Es así como surge la real necesidad de crear y construir nuestro propio espacio y nuestra propia enseñanza, desligándonos de toda institucionalidad y siendo un ente autónomo, el cual lleva por nombre “Escuelitas Libres”. Las escuelitas libres han existido y existirán en muchas partes del mundo, a lo largo de nuestro país existen muchos proyectos populares que siguen ese lineamiento. A diferencia de la educación tradicional, en las escuelitas libres se trata de crear un espacio de libertad, en donde las personas se vayan construyendo sobre los valores que nacen al ser uno. Ser consciente, comprender, crítico y obrar adecuadamente, este es su objetivo. Construir un mundo más humano y más libre por medio de vivir y aprender a vivir en libertad es su fin. Practicar la igualdad, la solidaridad, el apoyo mutuo, el respeto y la justicia; estos son sus hechos. Todo esto se intenta llevar a cabo sin que entre en juego la autoridad, los premios, los castigos o exámenes, donde se trabaja de forma vivencial y experimental, es decir, donde el aprendizaje se ve como un proceso colectivo y crítico.
Today’s students see education as a means to an end, the end being a respectable job with decent pay and benefits. And who can blame them? With the national unemployment rate at 9.1 percent (a percentage that doesn’t include part-timers seeking full-time employment and those unemployed who have simply given up looking for jobs), students are understandably worried about career prospects. Many college students are also worried about paying back their student loans; operating under such financial pressure, a focus on salary and the possibility of pay raises and promotions is hardly surprising.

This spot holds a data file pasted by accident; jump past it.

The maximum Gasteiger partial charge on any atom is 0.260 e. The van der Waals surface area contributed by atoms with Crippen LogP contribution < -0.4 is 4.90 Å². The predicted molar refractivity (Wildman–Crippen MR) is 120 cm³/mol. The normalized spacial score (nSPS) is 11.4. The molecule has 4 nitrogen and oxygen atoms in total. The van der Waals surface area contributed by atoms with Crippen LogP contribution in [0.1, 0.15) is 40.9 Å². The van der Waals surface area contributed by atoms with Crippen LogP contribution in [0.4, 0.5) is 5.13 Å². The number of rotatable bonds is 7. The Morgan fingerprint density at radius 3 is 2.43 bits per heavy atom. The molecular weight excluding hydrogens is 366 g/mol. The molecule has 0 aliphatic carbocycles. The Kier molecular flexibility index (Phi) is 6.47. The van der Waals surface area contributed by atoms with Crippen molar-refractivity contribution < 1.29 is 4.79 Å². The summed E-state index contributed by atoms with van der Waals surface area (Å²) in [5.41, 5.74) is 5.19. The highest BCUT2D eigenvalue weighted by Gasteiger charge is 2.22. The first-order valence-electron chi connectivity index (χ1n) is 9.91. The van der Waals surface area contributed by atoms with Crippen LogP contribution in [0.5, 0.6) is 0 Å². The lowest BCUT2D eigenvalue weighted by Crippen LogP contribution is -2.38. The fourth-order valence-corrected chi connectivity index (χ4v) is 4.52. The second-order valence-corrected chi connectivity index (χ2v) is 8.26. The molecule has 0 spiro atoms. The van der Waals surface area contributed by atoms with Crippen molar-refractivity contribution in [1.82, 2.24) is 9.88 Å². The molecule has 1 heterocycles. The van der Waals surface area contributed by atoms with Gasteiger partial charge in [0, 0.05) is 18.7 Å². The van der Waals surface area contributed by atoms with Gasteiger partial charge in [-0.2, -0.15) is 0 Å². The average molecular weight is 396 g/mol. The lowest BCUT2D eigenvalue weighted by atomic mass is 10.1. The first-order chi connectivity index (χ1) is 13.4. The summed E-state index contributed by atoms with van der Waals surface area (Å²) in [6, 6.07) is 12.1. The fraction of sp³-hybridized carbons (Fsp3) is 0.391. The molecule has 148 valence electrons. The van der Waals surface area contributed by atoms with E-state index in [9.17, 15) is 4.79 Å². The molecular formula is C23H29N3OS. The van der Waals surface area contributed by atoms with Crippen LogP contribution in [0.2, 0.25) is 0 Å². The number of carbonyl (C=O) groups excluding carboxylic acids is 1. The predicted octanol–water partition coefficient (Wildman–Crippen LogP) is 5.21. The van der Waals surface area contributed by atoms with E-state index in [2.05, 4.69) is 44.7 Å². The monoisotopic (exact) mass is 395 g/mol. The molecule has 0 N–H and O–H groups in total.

How about stimulating and facilitating a lifelong pursuit of fresh ideas and innovative solutions to national and global challenges? There are, of course, sound and practical reasons for such a pursuit, such as maintaining our economic competitiveness. A critical and learned citizenry, after all, is the very foundation for an active, informed and humane democratic process: one that both celebrates and safeguards our constitutional rights and liberties. Homeland security, indeed.
All-round education for life – a “truly outstanding school” in one of the highest performing education systems in the world
Hong Kong-China is one of the leading performers in the OECD PISA survey. It’s in the top 4 for reading, mathematics and science along with Shanghai-China, Korea and Finland, (while the UK’s results are in line with the OECD average – some way behind). I wanted to explore for myself what a high-performing school in Hong Kong is like. I was directed to St Paul’s Convent School in Causeway Bay which has achieved the highest value-added results in the Hong Kong Certificate of Education Examination for the past 10 years and was described as “truly an outstanding school, excelling in all four domains of school work” in its Comprehensive Review report.